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So much for Arab solidarity

Two short news items indicate perfectly the hypocrisy of Arab politics at the moment, and the rather pathetic expectations placed on Arab governments by the people of Palestine. Egypt's Foreign Minister has released a statement after a meeting with a UN envoy in which the two men call for building materials to be allowed in to Gaza; to help this process, Mr. Ahmed Aboul Gheit wants some "guidance" from the international community. In the meantime, the same Egyptian government of which Mr. Aboul Gheit is a part, is building a steel wall on the border with Gaza to cut off the tunnels which form "the lifeline" for Gaza's besieged population. Not content with that. Mr. Aboul Gheit's government has been using "poisonous gas" and raw sewage pumped into the tunnels to kill the people working underground. What sort of guidance does Egypt's Foreign Minister want? Who knows for sure, but it's being written in the blood of Palestinians suffering under the blockade imposed by Israel with which the Egyptian government collaborates.

And news from Gaza announces that the Arab Parliamentary Union (APU) is to send a delegation to Gaza, probably embarrassed by the fact that delegations of European parliamentarians have made a number of visits over the past 12 months, the most recent just last weekend. Rather forlornly, the government in Gaza believes that this "indicates the depth of genuine Arab solidarity" with the Palestinians. Please forgive my cynicism but – and take a deep breath before you read the next bit – the APU has asked the Egyptian Parliament – yes, the Egyptians – to organise the visit, during which they will be able to "indicate the depth of their genuine Arab solidarity" with the Palestinians. I would like to guess that it won't be as deep as the steel wall they are constructing.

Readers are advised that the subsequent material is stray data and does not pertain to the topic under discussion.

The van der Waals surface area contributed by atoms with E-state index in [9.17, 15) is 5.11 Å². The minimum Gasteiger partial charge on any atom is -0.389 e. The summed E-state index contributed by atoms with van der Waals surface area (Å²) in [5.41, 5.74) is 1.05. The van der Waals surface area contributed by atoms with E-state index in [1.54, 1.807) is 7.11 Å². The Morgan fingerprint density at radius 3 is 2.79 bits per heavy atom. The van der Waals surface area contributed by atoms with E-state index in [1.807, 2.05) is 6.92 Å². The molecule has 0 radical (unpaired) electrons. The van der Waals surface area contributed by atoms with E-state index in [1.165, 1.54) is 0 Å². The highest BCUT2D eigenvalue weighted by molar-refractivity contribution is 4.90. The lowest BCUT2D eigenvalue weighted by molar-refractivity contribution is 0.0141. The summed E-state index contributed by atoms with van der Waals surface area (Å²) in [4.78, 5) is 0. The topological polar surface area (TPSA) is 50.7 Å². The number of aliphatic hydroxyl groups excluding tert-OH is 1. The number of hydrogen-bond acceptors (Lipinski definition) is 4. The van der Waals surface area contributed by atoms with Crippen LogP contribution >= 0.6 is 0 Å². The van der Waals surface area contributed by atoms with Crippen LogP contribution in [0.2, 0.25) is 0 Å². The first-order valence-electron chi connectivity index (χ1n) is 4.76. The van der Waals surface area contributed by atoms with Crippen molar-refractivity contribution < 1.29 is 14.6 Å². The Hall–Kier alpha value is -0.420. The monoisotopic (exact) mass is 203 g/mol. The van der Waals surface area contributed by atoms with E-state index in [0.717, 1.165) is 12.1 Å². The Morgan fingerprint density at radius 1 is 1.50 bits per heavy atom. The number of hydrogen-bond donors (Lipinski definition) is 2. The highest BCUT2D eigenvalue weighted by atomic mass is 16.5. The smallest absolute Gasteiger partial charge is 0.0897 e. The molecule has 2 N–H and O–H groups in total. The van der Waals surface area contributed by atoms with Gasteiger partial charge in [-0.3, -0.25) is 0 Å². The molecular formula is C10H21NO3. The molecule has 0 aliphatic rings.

One thing Arab politicians are good at is talking, and making sure that diplomatic niceties are observed so that the government-controlled newspapers have good photographs of President This meeting King That in first-class surroundings, smiling for the cameras, talking about holding talks that might, if they can agree on an agenda, lead to more talks to talk about Arab and Islamic unity, after which they might talk about agreeing to meet again to push for further talks. While all of this is going on, the Palestinians in Gaza and the West Bank, and the refugees in their squalid camps in Jordan and Lebanon are rotting away.

Arab solidarity? To paraphrase Gandhi when he was asked about British/Western civilisation, "I think it would be a good idea."

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AfricaCommentary & AnalysisEgyptMiddle EastPalestine
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